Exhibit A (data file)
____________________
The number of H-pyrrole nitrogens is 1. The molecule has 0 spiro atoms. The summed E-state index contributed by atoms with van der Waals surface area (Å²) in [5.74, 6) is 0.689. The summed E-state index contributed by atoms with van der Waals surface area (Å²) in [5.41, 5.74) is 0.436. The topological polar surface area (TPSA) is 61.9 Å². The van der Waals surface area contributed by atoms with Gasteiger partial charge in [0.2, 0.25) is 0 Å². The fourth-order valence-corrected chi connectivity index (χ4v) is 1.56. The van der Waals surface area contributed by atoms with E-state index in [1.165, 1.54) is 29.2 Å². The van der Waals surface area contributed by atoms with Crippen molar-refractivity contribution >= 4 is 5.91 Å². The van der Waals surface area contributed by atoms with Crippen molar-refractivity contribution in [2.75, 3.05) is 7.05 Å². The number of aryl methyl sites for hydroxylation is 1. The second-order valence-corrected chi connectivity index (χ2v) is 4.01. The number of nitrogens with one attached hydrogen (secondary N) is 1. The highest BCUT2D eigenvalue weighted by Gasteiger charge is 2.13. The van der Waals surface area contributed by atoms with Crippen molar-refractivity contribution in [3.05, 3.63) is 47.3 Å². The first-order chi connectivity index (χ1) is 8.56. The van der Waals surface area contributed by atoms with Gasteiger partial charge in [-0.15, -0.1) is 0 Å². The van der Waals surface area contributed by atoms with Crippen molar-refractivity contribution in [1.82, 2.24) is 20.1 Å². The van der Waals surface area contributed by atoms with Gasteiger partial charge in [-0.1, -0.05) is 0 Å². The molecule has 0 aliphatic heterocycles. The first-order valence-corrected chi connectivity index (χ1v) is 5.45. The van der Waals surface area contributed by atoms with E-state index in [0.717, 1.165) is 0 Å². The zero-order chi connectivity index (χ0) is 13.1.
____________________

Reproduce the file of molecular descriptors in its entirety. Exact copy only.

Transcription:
The number of H-pyrrole nitrogens is 1. The molecule has 0 spiro atoms. The summed E-state index contributed by atoms with van der Waals surface area (Å²) in [5.74, 6) is 0.689. The summed E-state index contributed by atoms with van der Waals surface area (Å²) in [5.41, 5.74) is 0.436. The topological polar surface area (TPSA) is 61.9 Å². The van der Waals surface area contributed by atoms with Gasteiger partial charge in [0.2, 0.25) is 0 Å². The fourth-order valence-corrected chi connectivity index (χ4v) is 1.56. The van der Waals surface area contributed by atoms with E-state index in [1.165, 1.54) is 29.2 Å². The van der Waals surface area contributed by atoms with Crippen molar-refractivity contribution >= 4 is 5.91 Å². The van der Waals surface area contributed by atoms with Crippen molar-refractivity contribution in [2.75, 3.05) is 7.05 Å². The number of aryl methyl sites for hydroxylation is 1. The second-order valence-corrected chi connectivity index (χ2v) is 4.01. The number of nitrogens with one attached hydrogen (secondary N) is 1. The highest BCUT2D eigenvalue weighted by Gasteiger charge is 2.13. The van der Waals surface area contributed by atoms with Crippen molar-refractivity contribution in [3.05, 3.63) is 47.3 Å². The first-order chi connectivity index (χ1) is 8.56. The van der Waals surface area contributed by atoms with Gasteiger partial charge in [-0.15, -0.1) is 0 Å². The van der Waals surface area contributed by atoms with Crippen molar-refractivity contribution in [1.82, 2.24) is 20.1 Å². The van der Waals surface area contributed by atoms with Gasteiger partial charge in [-0.1, -0.05) is 0 Å². The molecule has 0 aliphatic heterocycles. The first-order valence-corrected chi connectivity index (χ1v) is 5.45. The van der Waals surface area contributed by atoms with E-state index in [0.717, 1.165) is 0 Å². The zero-order chi connectivity index (χ0) is 13.1.